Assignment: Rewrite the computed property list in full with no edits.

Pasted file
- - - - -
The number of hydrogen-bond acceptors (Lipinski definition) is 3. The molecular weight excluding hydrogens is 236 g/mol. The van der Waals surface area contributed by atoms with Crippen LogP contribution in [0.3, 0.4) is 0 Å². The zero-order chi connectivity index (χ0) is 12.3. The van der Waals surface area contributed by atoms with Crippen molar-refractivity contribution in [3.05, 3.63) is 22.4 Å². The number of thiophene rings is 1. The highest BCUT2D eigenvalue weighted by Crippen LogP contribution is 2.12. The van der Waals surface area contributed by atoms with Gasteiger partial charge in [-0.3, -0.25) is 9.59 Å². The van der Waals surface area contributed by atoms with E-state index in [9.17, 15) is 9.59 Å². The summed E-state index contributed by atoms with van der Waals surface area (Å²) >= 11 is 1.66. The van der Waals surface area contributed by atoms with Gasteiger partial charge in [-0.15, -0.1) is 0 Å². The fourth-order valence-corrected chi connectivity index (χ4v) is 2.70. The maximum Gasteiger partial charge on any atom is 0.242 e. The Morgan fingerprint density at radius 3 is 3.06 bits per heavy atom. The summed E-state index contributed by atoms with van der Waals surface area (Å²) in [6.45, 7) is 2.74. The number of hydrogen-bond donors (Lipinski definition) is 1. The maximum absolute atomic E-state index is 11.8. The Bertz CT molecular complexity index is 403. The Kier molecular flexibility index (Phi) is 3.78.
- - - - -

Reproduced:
The number of hydrogen-bond acceptors (Lipinski definition) is 3. The molecular weight excluding hydrogens is 236 g/mol. The van der Waals surface area contributed by atoms with Crippen LogP contribution in [0.3, 0.4) is 0 Å². The zero-order chi connectivity index (χ0) is 12.3. The van der Waals surface area contributed by atoms with Crippen molar-refractivity contribution in [3.05, 3.63) is 22.4 Å². The number of thiophene rings is 1. The highest BCUT2D eigenvalue weighted by Crippen LogP contribution is 2.12. The van der Waals surface area contributed by atoms with Gasteiger partial charge in [-0.3, -0.25) is 9.59 Å². The van der Waals surface area contributed by atoms with E-state index in [9.17, 15) is 9.59 Å². The summed E-state index contributed by atoms with van der Waals surface area (Å²) >= 11 is 1.66. The van der Waals surface area contributed by atoms with Gasteiger partial charge in [-0.15, -0.1) is 0 Å². The fourth-order valence-corrected chi connectivity index (χ4v) is 2.70. The maximum Gasteiger partial charge on any atom is 0.242 e. The Morgan fingerprint density at radius 3 is 3.06 bits per heavy atom. The summed E-state index contributed by atoms with van der Waals surface area (Å²) in [6.45, 7) is 2.74. The number of hydrogen-bond donors (Lipinski definition) is 1. The maximum absolute atomic E-state index is 11.8. The Bertz CT molecular complexity index is 403. The Kier molecular flexibility index (Phi) is 3.78.